Those were just some of the questions that surfaced when we looked at transporting programs as bit streams. The wrapper gave us a way to describe how the video, audio, subtitles, timecode and other “essence” should be packaged together in order to be sent from one place to another. A wrapper can contain video, audio and data essence (subtitles). (See Figure 1.) The concept of a wrapper as a way to organize essence is common in both MXF and AAF. This is a simplistic drawing, but it gives you the idea that the wrapper contains video, audio and data, along with identifiers that are used to keep track of each essence component.
The reason I say that this drawing is simplistic is that there are further definitions within MXF itself that constrain the possible arrangements of essence within the file. For example, MXF OP-Atom requires that only a single essence component be included in a file. In other words, an MXF OP-Atom file contains only a single video element or a single audio element. MXF OP-1A allows the combining of video and audio in a single wrapper. But, again, how are the essence types laid out in the file?
Some MXF files contain video as a separate entity from audio. Others contain interleaved video and audio, meaning there is a single essence file that contains a bit of video, followed by a bit of audio channel 1, followed by a bit of audio channel 2, and then back to video again. There is also room in the interleaved file for subtitles.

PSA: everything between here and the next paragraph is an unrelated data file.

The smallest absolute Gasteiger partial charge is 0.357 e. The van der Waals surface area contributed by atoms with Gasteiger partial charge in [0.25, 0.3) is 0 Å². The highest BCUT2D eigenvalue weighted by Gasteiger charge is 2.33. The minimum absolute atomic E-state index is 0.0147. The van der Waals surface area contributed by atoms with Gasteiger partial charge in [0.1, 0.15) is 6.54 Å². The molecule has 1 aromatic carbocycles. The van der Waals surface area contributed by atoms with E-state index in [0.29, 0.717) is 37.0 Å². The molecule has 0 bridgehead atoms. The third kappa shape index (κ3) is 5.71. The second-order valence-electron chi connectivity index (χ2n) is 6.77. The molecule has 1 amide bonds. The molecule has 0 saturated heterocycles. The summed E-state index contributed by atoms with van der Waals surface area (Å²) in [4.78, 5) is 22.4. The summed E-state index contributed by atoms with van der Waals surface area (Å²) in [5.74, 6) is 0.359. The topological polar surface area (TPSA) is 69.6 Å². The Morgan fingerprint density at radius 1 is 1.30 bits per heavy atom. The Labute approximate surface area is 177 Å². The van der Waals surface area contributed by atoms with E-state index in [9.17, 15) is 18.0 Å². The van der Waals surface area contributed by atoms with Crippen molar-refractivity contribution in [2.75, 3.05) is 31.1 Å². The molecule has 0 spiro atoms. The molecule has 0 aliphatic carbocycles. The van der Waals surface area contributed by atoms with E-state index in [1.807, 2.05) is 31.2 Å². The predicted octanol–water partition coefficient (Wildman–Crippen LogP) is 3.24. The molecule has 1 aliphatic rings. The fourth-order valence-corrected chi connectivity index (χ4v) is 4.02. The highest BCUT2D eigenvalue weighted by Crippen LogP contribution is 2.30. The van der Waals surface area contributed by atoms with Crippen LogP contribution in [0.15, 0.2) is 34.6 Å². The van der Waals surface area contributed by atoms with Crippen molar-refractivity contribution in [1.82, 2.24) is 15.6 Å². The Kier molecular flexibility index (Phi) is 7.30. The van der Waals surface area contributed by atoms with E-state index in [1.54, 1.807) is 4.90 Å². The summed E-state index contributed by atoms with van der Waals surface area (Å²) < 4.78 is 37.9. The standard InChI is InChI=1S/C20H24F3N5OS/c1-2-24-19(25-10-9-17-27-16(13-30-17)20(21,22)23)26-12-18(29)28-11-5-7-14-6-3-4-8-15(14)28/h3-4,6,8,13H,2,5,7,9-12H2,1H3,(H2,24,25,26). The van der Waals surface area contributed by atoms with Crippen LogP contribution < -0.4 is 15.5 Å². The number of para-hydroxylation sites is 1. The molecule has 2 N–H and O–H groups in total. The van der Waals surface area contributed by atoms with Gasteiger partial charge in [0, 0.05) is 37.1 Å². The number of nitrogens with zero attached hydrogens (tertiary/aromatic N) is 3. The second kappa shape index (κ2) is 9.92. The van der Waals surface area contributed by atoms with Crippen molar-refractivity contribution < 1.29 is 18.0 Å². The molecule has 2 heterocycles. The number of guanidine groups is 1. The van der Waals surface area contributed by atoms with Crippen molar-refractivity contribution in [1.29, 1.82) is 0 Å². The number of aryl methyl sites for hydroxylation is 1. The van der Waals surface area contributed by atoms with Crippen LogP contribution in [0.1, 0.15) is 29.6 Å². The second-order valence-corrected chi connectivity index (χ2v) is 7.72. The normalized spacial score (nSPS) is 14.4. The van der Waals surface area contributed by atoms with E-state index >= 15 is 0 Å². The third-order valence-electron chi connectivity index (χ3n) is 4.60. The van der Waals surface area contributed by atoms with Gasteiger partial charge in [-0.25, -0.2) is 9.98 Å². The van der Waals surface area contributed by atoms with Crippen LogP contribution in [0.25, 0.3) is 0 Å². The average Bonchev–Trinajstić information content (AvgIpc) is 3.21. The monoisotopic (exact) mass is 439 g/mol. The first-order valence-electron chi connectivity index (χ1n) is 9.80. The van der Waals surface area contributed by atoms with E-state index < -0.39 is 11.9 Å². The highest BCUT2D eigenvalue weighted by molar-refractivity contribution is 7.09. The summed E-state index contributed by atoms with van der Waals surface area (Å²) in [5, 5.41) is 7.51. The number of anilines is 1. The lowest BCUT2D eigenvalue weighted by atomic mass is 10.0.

One last important point: MXF and AAF specifically allow someone who receives the file to understand how video, audio and essence data all relate on a timeline. Of course, this is critical to working with professional video.
The need for AAF
If MXF contains many different possible layouts, you may be wondering why there is a need for AAF at all. The reason is fairly simple. AAF allows you to wrap up many different tracks of video, audio and data essence, and describe how these different tracks relate to each other. Think about layering or compositing in an edit application. For those not familiar with this idea, layering allows an editor to superimpose one layer of video, say an animated graphic or a window of video, on top of another base layer. Compositing is a common application in editing, but it is not common in the on-air environment, where users generally are playing back finished program material.
An AAF file could contain a base layer consisting of a video and two audio tracks, a compositing layer consisting of another video and two audio tracks, plus some editing metadata that instructs how to manipulate these two pieces of video to produce the finished result. (See Figure 2.)